2

Perhaps I am overlooking the obvious, but I cannot find an answer to this question: if the subjunctive is used to express uncertainty, why is every question in Spanish not in the subjunctive, as the uncertainty is inherent until the question is answered?

  • Actually, I think the way, we spaniards, compose Questions... and it completely relies on your intonation XD, the subjunctive, as @guifa sais, is rarely used nowadays. – Raistmaj Apr 14 '15 at 18:34
4

The subjunctive is used in modern Spanish virtually exclusively in subordinate clauses.1 For this reason, the main clause of any question is in the indicative.

However, what you're thinking about does come into play with certain types of questions where subjunctive would not be allowed in the declarative counterpart:

  • ¿Crees que exista Dios?
    — Sí, creo que existe.
    — No, no creo que exista.

This is because at the moment of uttering, we don't yet know whether you believe it or not. Now, compare this to a similar question

  • ¿Crees que existe Dios?

The difference is that we're not asking if you do or do not believe in God, so much as questioning the whole statement and analogous to English's "You believe in God?" (compared to the first one that is the more canonical "Do you believe in God?").


1. In the Spanish of not that long ago, the subjunctive could be used much more freely on its own. Nowadays, that use is almost entirely relegated to exhortative commands (¡Coma Vd.!, ¡Comamos!) and all other uses are generally preceded with a que: que sea fácil el exámen which emphasizes the subordinate structure, versus older sea fácil el exámen.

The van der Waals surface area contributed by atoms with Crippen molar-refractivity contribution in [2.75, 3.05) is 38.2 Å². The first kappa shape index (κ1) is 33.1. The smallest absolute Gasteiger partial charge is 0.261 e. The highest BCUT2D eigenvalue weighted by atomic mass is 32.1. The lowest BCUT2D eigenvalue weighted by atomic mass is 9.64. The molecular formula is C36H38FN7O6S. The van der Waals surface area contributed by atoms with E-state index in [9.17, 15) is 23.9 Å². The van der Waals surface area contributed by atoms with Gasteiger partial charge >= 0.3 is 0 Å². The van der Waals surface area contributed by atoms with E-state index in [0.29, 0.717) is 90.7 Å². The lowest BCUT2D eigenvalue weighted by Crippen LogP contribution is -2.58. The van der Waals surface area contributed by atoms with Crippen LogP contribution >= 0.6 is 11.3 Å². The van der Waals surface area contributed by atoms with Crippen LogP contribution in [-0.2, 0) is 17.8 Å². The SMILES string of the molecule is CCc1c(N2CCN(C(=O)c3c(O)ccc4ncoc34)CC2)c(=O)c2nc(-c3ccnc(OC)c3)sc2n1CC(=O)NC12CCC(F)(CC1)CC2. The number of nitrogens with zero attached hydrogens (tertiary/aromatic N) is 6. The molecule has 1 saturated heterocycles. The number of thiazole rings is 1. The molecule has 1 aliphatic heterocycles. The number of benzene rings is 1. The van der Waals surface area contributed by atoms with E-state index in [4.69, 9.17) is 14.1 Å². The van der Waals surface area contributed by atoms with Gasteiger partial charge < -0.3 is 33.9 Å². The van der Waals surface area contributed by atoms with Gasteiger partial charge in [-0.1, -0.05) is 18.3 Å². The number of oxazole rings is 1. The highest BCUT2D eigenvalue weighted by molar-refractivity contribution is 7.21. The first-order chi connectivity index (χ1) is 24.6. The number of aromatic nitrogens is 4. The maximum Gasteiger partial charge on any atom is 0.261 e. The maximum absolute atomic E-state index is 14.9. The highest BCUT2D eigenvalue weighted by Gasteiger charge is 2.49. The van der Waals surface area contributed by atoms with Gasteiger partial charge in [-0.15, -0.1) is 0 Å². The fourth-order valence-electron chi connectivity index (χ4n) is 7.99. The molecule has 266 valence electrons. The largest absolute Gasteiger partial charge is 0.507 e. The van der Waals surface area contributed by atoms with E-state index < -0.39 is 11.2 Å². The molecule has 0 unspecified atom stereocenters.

• This is great stuff. Can anyone suggest more places to learn about subjunctive? It is a real challenge for us native English speakers since we don't have an equivalent to the subjunctive (that I know of). – Chuck Krutsinger Apr 14 '15 at 20:13
  • @ChuckKrutsinger If I were you (see what I did there?), I'd go with the basic rules and then pay very close attention to what native speakers use. It's difficult to lay out every single situation in which you'd use it because the time frame (past vs present), sentence type (interrogative vs declarative) and verb meaning (decir=contar vs decir=mandar) can affect usage. Be that (see what I did there?) as it may, once you start seeing enough situations that catch your attention as not following the base-line rules, you can begin internalizing the concept, which is ultimately easier than rules. – user0721090601 Apr 15 '15 at 1:34
  • Yes, I see what you did. That use of subjunctive I think I have a grasp on, e.g. si fuera posible... The more challenging usage for me is remembering to use it when in doubt, when trying to influence, and other situations where I don't think we have such a thing in English. – Chuck Krutsinger Apr 15 '15 at 16:00

Your Answer

By clicking “Post Your Answer”, you agree to our terms of service, privacy policy and cookie policy

Not the answer you're looking for? Browse other questions tagged or ask your own question.